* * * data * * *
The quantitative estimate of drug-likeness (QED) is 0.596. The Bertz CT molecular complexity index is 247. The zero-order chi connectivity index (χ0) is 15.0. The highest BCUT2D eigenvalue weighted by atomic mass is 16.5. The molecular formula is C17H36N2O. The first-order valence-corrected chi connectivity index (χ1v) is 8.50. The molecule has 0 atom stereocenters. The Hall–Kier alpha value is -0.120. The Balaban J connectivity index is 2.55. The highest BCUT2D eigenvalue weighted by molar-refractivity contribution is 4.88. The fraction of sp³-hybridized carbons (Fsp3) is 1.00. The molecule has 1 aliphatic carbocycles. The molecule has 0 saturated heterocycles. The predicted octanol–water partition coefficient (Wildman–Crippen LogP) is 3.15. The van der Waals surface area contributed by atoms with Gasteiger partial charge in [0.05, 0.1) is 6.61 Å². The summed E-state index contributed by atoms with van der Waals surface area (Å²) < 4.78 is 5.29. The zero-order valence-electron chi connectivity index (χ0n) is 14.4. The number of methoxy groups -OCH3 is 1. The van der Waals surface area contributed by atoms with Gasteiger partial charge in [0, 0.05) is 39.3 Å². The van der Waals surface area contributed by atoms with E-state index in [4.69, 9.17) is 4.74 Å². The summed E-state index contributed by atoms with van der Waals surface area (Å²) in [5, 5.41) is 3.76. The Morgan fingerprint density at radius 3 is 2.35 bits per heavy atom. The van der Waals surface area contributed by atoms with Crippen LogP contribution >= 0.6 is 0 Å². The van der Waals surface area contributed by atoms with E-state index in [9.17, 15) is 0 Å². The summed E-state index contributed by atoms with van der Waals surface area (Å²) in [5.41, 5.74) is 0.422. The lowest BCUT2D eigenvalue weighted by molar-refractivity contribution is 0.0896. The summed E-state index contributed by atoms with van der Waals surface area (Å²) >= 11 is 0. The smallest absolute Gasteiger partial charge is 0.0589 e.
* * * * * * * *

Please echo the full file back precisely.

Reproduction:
The quantitative estimate of drug-likeness (QED) is 0.596. The Bertz CT molecular complexity index is 247. The zero-order chi connectivity index (χ0) is 15.0. The highest BCUT2D eigenvalue weighted by atomic mass is 16.5. The molecular formula is C17H36N2O. The first-order valence-corrected chi connectivity index (χ1v) is 8.50. The molecule has 0 atom stereocenters. The Hall–Kier alpha value is -0.120. The Balaban J connectivity index is 2.55. The highest BCUT2D eigenvalue weighted by molar-refractivity contribution is 4.88. The fraction of sp³-hybridized carbons (Fsp3) is 1.00. The molecule has 1 aliphatic carbocycles. The molecule has 0 saturated heterocycles. The predicted octanol–water partition coefficient (Wildman–Crippen LogP) is 3.15. The van der Waals surface area contributed by atoms with Gasteiger partial charge in [0.05, 0.1) is 6.61 Å². The summed E-state index contributed by atoms with van der Waals surface area (Å²) < 4.78 is 5.29. The zero-order valence-electron chi connectivity index (χ0n) is 14.4. The number of methoxy groups -OCH3 is 1. The van der Waals surface area contributed by atoms with Gasteiger partial charge in [0, 0.05) is 39.3 Å². The van der Waals surface area contributed by atoms with E-state index in [4.69, 9.17) is 4.74 Å². The summed E-state index contributed by atoms with van der Waals surface area (Å²) in [5, 5.41) is 3.76. The Morgan fingerprint density at radius 3 is 2.35 bits per heavy atom. The van der Waals surface area contributed by atoms with Crippen LogP contribution >= 0.6 is 0 Å². The van der Waals surface area contributed by atoms with E-state index in [9.17, 15) is 0 Å². The summed E-state index contributed by atoms with van der Waals surface area (Å²) in [5.41, 5.74) is 0.422. The lowest BCUT2D eigenvalue weighted by molar-refractivity contribution is 0.0896. The summed E-state index contributed by atoms with van der Waals surface area (Å²) >= 11 is 0. The smallest absolute Gasteiger partial charge is 0.0589 e.